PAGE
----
The Grand Bahama National Parks Expansion Case Study
The Government of The Bahamas is an active participant in several national, regional and international programs toward meeting global standards in achieving the long term conservation and protection of its terrestrial and marine ecosystems. As a signatory to the UN Convention on Biological Diversity (CBD), it is committed to the establishment and effective management of a comprehensive and ecologically representative system of Protected Areas, as further articulated in the CBD’s Programme of Work on Protected Areas (PoWPA) for the Bahamas. The Bahamas has shown leadership in the implementation of the PoWPA, both globally and in the Caribbean region, through the Bahamas 2020 Declaration and the promotion of the Caribbean Challenge, launched in2008. In so doing, the Bahamas has confirmed its intent to meet and even exceed the CBD goals by setting aside at least 20% of its coastal marine waters as marine protected areas (MPAs) by 2020.
The Government of The Bahamas has also committed to other components of the Caribbean Challenge, including the development and implementation of ecosystem-based projects aimed at adapting to climate change and the development of sustainable finance mechanisms to fund protected areas. In this framework, the ReefFix case study in Bahamas encompasses two distinct components:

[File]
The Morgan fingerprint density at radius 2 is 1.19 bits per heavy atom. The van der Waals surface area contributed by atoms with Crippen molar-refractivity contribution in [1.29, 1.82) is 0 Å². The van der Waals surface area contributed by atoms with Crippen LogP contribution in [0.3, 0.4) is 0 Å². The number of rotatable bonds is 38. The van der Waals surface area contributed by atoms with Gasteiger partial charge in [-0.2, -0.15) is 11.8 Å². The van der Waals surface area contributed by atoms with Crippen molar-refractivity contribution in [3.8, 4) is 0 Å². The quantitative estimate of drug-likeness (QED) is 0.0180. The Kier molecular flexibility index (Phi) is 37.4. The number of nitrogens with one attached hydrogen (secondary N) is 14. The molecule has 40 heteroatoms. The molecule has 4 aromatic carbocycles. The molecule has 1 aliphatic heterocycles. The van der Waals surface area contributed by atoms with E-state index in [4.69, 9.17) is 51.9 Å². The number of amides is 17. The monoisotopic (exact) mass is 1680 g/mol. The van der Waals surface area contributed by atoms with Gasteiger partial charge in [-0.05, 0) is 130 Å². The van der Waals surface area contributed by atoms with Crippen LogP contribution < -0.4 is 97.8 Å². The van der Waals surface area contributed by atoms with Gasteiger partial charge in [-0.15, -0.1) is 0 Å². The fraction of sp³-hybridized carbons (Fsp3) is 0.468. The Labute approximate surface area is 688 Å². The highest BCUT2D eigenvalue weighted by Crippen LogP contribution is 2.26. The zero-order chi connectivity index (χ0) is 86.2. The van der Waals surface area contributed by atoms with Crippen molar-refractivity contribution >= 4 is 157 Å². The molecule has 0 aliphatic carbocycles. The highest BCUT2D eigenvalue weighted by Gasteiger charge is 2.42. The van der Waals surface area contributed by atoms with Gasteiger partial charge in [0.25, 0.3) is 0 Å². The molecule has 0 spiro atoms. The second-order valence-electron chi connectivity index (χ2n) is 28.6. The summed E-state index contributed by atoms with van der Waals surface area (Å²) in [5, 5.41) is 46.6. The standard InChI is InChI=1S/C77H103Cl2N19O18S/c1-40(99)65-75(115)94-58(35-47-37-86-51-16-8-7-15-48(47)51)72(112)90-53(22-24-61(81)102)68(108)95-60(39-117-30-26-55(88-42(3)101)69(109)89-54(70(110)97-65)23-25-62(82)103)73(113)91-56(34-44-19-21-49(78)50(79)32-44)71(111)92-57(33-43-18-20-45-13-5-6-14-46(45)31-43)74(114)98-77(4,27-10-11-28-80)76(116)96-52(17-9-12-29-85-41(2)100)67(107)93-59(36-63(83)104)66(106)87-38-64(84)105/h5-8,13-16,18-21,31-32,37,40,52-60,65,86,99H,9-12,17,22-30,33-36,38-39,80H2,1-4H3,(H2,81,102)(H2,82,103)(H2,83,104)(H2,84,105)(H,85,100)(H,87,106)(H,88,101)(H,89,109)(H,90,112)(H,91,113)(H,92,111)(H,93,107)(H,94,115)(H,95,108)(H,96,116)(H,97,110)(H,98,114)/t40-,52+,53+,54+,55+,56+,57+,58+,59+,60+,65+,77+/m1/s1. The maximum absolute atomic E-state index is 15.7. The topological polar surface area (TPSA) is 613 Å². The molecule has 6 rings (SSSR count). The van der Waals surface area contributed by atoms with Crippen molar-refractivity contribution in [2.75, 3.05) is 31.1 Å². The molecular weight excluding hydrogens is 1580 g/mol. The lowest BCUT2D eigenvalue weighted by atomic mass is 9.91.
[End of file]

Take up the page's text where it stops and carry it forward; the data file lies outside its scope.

The development of the park proposals will encompass the full spectrum of goals and objectives setting, information collection and analysis, the development of park establishment and expansion scenarios and conclusive recommendations for BNT’s consideration. The BNT has already undertaken an Ecological Gap Assessment including an overview of the protection status of major habitats and key species, as well as a series of assessments regarding management effectiveness, capacity and sustainable finance.
The Ecological Gap Assessment provides the foundation for addressing the biological context, having already identified the conservation goals of greater importance to the national economy of The Bahamas. These include groundwater, beaches, mangroves, spawning aggregations and coral reefs. The assessment observes that the existing national parks offer no protection for coral reefs and seagrass systems with poor representation of mangroves, tidal creeks, beaches and rocky shores.